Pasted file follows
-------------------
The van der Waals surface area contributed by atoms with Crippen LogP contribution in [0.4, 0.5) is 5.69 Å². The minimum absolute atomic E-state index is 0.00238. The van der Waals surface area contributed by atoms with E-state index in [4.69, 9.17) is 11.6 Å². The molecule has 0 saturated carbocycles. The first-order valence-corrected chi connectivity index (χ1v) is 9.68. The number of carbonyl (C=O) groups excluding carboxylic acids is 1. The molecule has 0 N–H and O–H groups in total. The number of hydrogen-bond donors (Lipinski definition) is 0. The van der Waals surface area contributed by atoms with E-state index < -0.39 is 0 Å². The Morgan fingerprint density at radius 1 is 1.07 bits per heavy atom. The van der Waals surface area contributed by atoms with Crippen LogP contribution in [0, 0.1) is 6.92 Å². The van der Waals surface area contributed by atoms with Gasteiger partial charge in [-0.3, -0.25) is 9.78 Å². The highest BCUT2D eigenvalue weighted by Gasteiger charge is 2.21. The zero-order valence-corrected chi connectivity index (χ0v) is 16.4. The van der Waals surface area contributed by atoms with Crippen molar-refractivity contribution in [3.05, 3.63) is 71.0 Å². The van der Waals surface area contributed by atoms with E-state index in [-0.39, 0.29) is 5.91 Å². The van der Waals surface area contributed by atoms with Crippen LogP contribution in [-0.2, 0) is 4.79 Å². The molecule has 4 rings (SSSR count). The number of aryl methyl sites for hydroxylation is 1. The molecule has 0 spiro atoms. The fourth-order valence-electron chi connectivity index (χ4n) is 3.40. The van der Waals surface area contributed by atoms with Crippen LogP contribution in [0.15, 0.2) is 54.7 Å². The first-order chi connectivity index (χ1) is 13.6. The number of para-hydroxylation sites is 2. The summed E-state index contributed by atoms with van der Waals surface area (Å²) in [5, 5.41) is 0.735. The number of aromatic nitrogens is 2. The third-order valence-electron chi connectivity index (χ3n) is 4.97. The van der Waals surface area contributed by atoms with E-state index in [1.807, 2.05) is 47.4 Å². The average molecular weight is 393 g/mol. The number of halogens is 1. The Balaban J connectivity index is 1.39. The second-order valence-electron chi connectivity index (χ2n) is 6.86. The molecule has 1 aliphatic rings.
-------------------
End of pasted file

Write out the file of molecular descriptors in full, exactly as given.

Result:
The van der Waals surface area contributed by atoms with Crippen LogP contribution in [0.4, 0.5) is 5.69 Å². The minimum absolute atomic E-state index is 0.00238. The van der Waals surface area contributed by atoms with E-state index in [4.69, 9.17) is 11.6 Å². The molecule has 0 saturated carbocycles. The first-order valence-corrected chi connectivity index (χ1v) is 9.68. The number of carbonyl (C=O) groups excluding carboxylic acids is 1. The molecule has 0 N–H and O–H groups in total. The number of hydrogen-bond donors (Lipinski definition) is 0. The van der Waals surface area contributed by atoms with E-state index < -0.39 is 0 Å². The Morgan fingerprint density at radius 1 is 1.07 bits per heavy atom. The van der Waals surface area contributed by atoms with Crippen LogP contribution in [0, 0.1) is 6.92 Å². The van der Waals surface area contributed by atoms with Gasteiger partial charge in [-0.3, -0.25) is 9.78 Å². The highest BCUT2D eigenvalue weighted by Gasteiger charge is 2.21. The zero-order valence-corrected chi connectivity index (χ0v) is 16.4. The van der Waals surface area contributed by atoms with Crippen molar-refractivity contribution in [3.05, 3.63) is 71.0 Å². The van der Waals surface area contributed by atoms with E-state index in [-0.39, 0.29) is 5.91 Å². The van der Waals surface area contributed by atoms with Crippen LogP contribution in [-0.2, 0) is 4.79 Å². The molecule has 4 rings (SSSR count). The number of aryl methyl sites for hydroxylation is 1. The molecule has 0 spiro atoms. The fourth-order valence-electron chi connectivity index (χ4n) is 3.40. The van der Waals surface area contributed by atoms with Crippen LogP contribution in [0.15, 0.2) is 54.7 Å². The first-order chi connectivity index (χ1) is 13.6. The number of para-hydroxylation sites is 2. The summed E-state index contributed by atoms with van der Waals surface area (Å²) in [5, 5.41) is 0.735. The number of aromatic nitrogens is 2. The third-order valence-electron chi connectivity index (χ3n) is 4.97. The van der Waals surface area contributed by atoms with E-state index in [1.807, 2.05) is 47.4 Å². The average molecular weight is 393 g/mol. The number of halogens is 1. The Balaban J connectivity index is 1.39. The second-order valence-electron chi connectivity index (χ2n) is 6.86. The molecule has 1 aliphatic rings.